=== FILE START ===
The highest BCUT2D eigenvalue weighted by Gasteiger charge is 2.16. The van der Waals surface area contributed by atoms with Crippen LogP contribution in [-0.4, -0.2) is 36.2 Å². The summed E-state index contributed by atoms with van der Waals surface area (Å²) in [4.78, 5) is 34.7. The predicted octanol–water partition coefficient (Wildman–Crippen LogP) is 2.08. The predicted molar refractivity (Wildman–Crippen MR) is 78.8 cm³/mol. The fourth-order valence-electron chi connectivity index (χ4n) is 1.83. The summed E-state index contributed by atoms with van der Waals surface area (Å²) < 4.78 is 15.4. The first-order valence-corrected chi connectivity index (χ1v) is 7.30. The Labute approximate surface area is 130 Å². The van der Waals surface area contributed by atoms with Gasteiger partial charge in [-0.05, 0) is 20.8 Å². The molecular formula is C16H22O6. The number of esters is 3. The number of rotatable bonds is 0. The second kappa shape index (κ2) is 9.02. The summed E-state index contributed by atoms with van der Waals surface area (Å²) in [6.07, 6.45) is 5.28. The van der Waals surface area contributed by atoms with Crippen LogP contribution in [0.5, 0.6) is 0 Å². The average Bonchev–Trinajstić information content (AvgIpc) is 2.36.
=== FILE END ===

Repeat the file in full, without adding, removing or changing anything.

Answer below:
The highest BCUT2D eigenvalue weighted by Gasteiger charge is 2.16. The van der Waals surface area contributed by atoms with Crippen LogP contribution in [-0.4, -0.2) is 36.2 Å². The summed E-state index contributed by atoms with van der Waals surface area (Å²) in [4.78, 5) is 34.7. The predicted octanol–water partition coefficient (Wildman–Crippen LogP) is 2.08. The predicted molar refractivity (Wildman–Crippen MR) is 78.8 cm³/mol. The fourth-order valence-electron chi connectivity index (χ4n) is 1.83. The summed E-state index contributed by atoms with van der Waals surface area (Å²) < 4.78 is 15.4. The first-order valence-corrected chi connectivity index (χ1v) is 7.30. The Labute approximate surface area is 130 Å². The van der Waals surface area contributed by atoms with Gasteiger partial charge in [-0.05, 0) is 20.8 Å². The molecular formula is C16H22O6. The number of esters is 3. The number of rotatable bonds is 0. The second kappa shape index (κ2) is 9.02. The summed E-state index contributed by atoms with van der Waals surface area (Å²) in [6.07, 6.45) is 5.28. The van der Waals surface area contributed by atoms with Crippen LogP contribution in [0.5, 0.6) is 0 Å². The average Bonchev–Trinajstić information content (AvgIpc) is 2.36.